A confidential informant who worked for the police and Brown were involved in a drug sale on Aug. 8, 2015. According to court documents, Brown put his hands down his pants between his legs and transitioned his body against a chair. The baggie was reportedly crack cocaine.
Officers Bryce Robinson, David Menter, and other unnamed officers arrested Brown and transported him to North Memorial Hospital with a search warrant. While at the hospital, Brown refused to pull the baggie out of his rectum or take a laxative to discharge the item.
After a doctor at North Memorial refused to assist, that is when police officers drove Brown to Hennepin County Medical Center, and it was there where medical staff strapped Brown down and gave him a sedative while Dr. Paul Nystrom and other unnamed staff retrieved the baggie with a forceps.
In 2017, Brown was convicted of fifth-degree drug possession. However, his conviction was overturned in 2019. The Supreme Court ruled that medical staff and law enforcement violated Brown’s constitutional rights to dignity, personal privacy, and bodily integrity.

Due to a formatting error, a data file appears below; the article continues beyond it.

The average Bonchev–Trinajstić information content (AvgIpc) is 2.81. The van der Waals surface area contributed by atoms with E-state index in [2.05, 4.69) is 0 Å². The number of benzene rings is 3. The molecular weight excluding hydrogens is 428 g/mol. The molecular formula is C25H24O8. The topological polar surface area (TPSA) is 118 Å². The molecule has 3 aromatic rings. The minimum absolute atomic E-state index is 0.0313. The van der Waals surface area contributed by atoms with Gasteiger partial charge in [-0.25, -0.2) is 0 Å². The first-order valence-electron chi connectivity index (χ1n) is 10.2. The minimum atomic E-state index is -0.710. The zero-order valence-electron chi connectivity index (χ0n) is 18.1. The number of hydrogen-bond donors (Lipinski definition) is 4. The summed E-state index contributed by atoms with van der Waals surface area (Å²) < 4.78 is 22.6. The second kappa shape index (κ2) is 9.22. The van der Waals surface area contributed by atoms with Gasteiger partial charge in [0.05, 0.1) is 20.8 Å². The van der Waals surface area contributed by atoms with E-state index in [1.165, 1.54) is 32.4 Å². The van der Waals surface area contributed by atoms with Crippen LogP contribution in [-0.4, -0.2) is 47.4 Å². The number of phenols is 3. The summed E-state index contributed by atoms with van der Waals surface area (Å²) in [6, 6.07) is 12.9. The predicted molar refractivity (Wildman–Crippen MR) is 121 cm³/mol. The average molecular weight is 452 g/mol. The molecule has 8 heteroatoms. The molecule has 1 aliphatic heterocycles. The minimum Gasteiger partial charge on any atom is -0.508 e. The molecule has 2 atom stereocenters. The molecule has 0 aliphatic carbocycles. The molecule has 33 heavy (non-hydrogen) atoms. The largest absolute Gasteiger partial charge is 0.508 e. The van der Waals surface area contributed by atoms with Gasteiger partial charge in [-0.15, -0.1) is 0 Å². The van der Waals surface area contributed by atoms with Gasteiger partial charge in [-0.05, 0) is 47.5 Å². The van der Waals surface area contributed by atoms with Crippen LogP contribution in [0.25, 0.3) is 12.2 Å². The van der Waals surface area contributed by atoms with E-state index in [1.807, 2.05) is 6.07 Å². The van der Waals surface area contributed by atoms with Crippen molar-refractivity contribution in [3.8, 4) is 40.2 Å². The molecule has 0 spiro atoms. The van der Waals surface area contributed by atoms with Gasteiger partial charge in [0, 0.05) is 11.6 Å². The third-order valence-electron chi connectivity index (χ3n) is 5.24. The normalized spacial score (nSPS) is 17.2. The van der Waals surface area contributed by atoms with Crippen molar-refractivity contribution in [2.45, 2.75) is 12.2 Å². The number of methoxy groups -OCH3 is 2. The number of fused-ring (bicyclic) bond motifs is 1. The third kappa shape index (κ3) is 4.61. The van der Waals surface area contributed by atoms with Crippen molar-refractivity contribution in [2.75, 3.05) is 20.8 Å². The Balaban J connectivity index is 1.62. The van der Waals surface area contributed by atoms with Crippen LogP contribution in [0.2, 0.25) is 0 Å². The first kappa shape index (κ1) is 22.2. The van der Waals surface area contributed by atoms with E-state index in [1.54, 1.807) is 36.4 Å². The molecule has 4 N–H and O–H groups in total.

“Defendants engaged in intentional, offensive, and unpermitted contact with Plaintiff,” according to a court document. “Plaintiff suffered physical injury, humiliation, mental anguish, and suffering.”
Brown filed a lawsuit asking for punitive damages in the range of $50,000 or more in addition to monies the court determined appropriate.
Brown’s attorney, Christopher Nguyen, told reporters, “My client is OK; however… what happened to him wasn’t right”. “One of the things that’s been really tough is that there’s this pattern of behavior from the Minneapolis department being able to do whatever they want without any consequences, with complete indifference to the rights of the accused. That is the biggest reason why this is being brought.”